During a drought, local Indians (some of the few who did engage in agriculture, apparently) came to believe their problems had been brought on by their own actions, and offered to play to the “God of England, that he would preserve their Corne,” offering the English a portion when the harvest came in. Later, when diseases carried by the English were spread to those Indians who had no natural immunity, the English were all too happy to attribute the plague to their vengeful God for their “wicked practises” (245).
In the case of Indians to whom such things had never happened and had no concept of how disease spread through bacteria and viruses, this self-serving explanation on the part of the English was all too acceptable. The Spaniards’ experiences with Indians were as varied as the Indian cultures they encountered. For example, with complex urban societies such as the Aztecs and Incas, the Spaniards were forced to deal with powers that were nearly equal to their own in terms of technology and organization; only through collaborators within these civilizations were leaders like Cortez and Pizzaro able to succeed in their conquests.
Further north, the Dine (Navajo) and Zuni presented somewhat less of a challenge. Unlike the English who came for land, the Spaniard’s main objective was plunder; gold, silver, slaves and souls. Unlike the primarily secular English expeditions, the Spaniards operated under the blessings of an aggressive Roman Catholic church, whose tool was the Holy Inquisition (rather different from the “kinder, gentler” brand of Catholicism brought by French missionaries to Indians further north).
The Zuni – linguistically related to the Nez Perce, Yakama, Klamath and Modoc peoples of the Pacific Northwest, yet living in New Mexico – embraced a kind of spirituality that was completely unlike Christianity. There religion was organized into different “societies,” each of which governed a specific aspect of the community (22). In many ways, Zuni religion resembled that of the ancient Mayans; a “sun priest” known as a Pekwin kept a calendar; there was also a belief in “Hero Twins,” hearkening back to the Mayan legends of Hunahpu and Xibalanque.
The Hero Twins also appear in the mythology of other Southwest peoples, including the Navajo (34). This and many other aspects of Zuni culture are revealed in their own creation myth, whose relationship with the Spaniards was hostile practically from the beginning; taken as one of the “Seven Cities of Cibola,” this sedentary, semi-urbanized, agricultural people successful drove off the initial Spaniard invasion in 1540. A Catholic mission was eventually established some ninety years later, but in 1680, the Zuni were in rebellion once again, joining other Pueblo Indians against the Spaniards.
Zuni attitudes toward the Spaniards are apparent in a later version on the Zuni creation story, in which the Trickster, or “mischief-maker,” is associated with Mexicans, or Spaniards. The Trickster is a common figure in nearly all myths in all cultures on the planet; the late Joseph Campbell considered the Trickster as an integral part of the archetype “mythic journey,” or Hero’s Quest. The purpose of a Trickster was to lead the Hero astray, or attempt to delay or even foil the Quest.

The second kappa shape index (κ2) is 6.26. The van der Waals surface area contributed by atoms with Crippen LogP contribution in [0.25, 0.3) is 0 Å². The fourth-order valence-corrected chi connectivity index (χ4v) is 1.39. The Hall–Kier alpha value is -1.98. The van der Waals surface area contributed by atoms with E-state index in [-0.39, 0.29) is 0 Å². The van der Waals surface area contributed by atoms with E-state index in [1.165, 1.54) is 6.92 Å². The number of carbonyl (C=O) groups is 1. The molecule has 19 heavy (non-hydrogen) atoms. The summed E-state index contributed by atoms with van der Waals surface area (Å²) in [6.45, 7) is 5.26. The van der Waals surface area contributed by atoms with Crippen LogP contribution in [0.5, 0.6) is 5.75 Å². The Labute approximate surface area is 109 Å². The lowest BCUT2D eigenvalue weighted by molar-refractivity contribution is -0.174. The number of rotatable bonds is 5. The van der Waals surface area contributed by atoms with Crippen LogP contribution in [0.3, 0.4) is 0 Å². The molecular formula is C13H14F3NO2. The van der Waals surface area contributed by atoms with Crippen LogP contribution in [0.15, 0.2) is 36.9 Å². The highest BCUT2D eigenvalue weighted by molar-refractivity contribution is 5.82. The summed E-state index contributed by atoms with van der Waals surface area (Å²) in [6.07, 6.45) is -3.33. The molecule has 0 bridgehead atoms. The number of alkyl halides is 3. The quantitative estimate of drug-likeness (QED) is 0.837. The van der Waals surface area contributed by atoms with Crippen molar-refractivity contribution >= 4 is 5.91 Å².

Among American Indian cultures, the Trickster could take many forms, but most frequently appeared as a Coyote. While he could be a teacher and frequently force one to confront that which they might not otherwise wish to deal with, Coyote could also be a mischief-maker. Associated Coyote with Mexicans/Spaniards had a negative connotation. In this version of the creation story, Mexicans also emerge later than the Zuni. This is yet another point of significance; like many tribal peoples, their name for themselves translates as “The People,” with the implication that others are not “people.
” The name Halona-Iriwana, the Zuni pueblo, means “The Middle Ant Hill of the World,” suggesting that chauvinistic self-centeredness was not unique to the English and Spaniards. It has been suggested that this type of mentality was what allowed the Europeans to decimate the Indian populations; had all Indian peoples been able to unite against the invaders, European settlers might not have been quite as successful. The problem with this idea is in the sheer diversity of Indian peoples, not only in terms of language, but culture and even physical traits.
While warfare among American Indian tribes never reached the kind of wholesale slaughter that it did among Europeans, conflict and competition for resources and prestige was still quite common. Cultural diversity may be something to treasure today, but in American history, it has had great – and often tragic – consequences. Works Cited Baird, Forrest E. and Walter Kaufman, eds. From Plato to Derrida, 4th Ed. (Upper Saddle River: Prentice Hall, 1997).